Indigenous languages are vanishing, and a conference held in B.C.'s capital this week is gathering experts from around the world to figure out how to preserve them.

The three-day HELISET TŦE SḰÁL (ha-LEE-sut-te-skwayl) Let the Languages Live 2019 International Conference brings attention to the issues facing Indigenous languages globally.

Around the world, Indigenous languages continue to disappear at an alarming rate. More than one-third of an estimated 6,700 languages spoken throughout the world are under threat of being lost. The majority of the loss is to Indigenous languages which also places the culture to which they belong at risk.

British Columbia is home to more 34 unique Indigenous languages. B.C. represents more than half of all Indigenous languages in Canada. Despite B.C.’s rich diversity of Indigenous languages, less than 4,200 First Nations people in the province consider themselves to be fluent in their ancestral language. 

"Language is foundational to Indigenous peoples’ self-determination in Canada and around the world. Too many of our languages are in danger of disappearing, but we know that when countries, such as Canada, uphold Indigenous languages their likelihood of survival increases," said Perry Bellegarde, National Chief of the Assembly of First Nations.

"The UN Declaration on the Rights of Indigenous Peoples recognizes our right to speak, teach and revitalize our languages, and nation states must take effective measures to support Indigenous language champions and experts in this work."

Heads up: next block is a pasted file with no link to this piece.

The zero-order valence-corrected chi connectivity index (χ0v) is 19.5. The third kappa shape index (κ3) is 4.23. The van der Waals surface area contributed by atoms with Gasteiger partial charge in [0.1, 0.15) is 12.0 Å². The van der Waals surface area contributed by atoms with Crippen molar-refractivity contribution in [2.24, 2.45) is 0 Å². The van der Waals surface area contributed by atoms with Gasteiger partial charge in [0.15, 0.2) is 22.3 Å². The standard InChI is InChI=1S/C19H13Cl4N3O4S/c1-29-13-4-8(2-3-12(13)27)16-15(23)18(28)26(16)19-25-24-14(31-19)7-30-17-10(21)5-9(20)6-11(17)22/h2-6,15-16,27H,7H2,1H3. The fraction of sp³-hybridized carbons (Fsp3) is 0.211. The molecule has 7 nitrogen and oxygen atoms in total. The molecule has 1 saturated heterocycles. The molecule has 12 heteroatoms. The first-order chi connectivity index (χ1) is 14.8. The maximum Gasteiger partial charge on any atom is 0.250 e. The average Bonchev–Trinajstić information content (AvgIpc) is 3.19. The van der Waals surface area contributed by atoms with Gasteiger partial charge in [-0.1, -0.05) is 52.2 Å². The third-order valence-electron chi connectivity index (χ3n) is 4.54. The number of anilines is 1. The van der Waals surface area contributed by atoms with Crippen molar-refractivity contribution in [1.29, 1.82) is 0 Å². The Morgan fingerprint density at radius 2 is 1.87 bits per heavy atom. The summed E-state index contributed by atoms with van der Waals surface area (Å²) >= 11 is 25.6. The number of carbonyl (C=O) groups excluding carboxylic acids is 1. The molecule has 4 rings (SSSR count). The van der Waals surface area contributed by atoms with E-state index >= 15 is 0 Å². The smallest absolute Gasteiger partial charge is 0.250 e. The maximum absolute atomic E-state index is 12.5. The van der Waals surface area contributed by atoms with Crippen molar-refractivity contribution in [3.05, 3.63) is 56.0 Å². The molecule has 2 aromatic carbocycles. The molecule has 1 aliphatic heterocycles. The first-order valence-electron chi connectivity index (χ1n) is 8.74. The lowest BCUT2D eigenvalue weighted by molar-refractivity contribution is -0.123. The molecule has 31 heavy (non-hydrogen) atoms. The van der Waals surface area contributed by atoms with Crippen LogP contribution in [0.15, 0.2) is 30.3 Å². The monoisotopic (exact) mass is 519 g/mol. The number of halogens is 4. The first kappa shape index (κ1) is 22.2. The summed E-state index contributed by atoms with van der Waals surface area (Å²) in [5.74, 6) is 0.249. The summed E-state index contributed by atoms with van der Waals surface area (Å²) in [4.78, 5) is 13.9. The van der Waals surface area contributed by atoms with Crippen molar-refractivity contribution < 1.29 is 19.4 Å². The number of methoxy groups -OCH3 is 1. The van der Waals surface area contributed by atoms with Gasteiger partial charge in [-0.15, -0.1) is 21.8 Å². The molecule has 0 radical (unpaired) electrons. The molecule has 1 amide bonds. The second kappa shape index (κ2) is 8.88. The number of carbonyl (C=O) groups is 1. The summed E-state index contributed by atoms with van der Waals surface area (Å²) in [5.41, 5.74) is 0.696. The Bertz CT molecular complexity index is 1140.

The United Nations declared 2019 as the Year of Indigenous Languages. The goal of the declaration is to raise awareness about the current state of Indigenous languages across the globe. The hope is to highlight the urgent need to preserve, revitalize and promote national and international actions to protect indigenous language. 

conference first nation languages

"This conference is bringing Indigenous people together to tell their stories about their languages and how they are keeping them alive," said Dr. Lorna Wanosts'a7 Williams, Professor Emerita of Indigenous Education at the University of Victoria.

"It is our hope that delegates will be inspired by the many people they meet from around the world who are doing this work and reaffirm that we are together, that we can learn from one another, work in partnership and support one another to ensure the survival of our languages."

The conference highlights the successful strategies developed in B.C that are making the reclamation of Indigenous languages possible. British Columbia is considered to be a leader in the revitalization of Indigenous languages in Canada and around the world.

"Gatherings like this are essential so we can learn and share the wise practices taking place globally. This joint work is essential as we all move forward," said Bellegarde.

The HELISET TŦE SḰÁL – Let the Languages Live conference offers workshops on a host of topics key to indigenous language reclamation. Some of the workshops will be focused on training in language immersion, and language revitalization storytelling. 

"We can learn from one another, work in partnership and support one another to ensure the survival of our languages,” said Wanosts'a7 Williams. 

The conference is co-hosted by the First Peoples’ Cultural Foundation (FPCF) and the First Peoples’ Cultural Council (FPCC), in partnership with the Canadian Commission for UNESCO. The conference is being held from June 24 to 26 at the Victoria Conference Centre.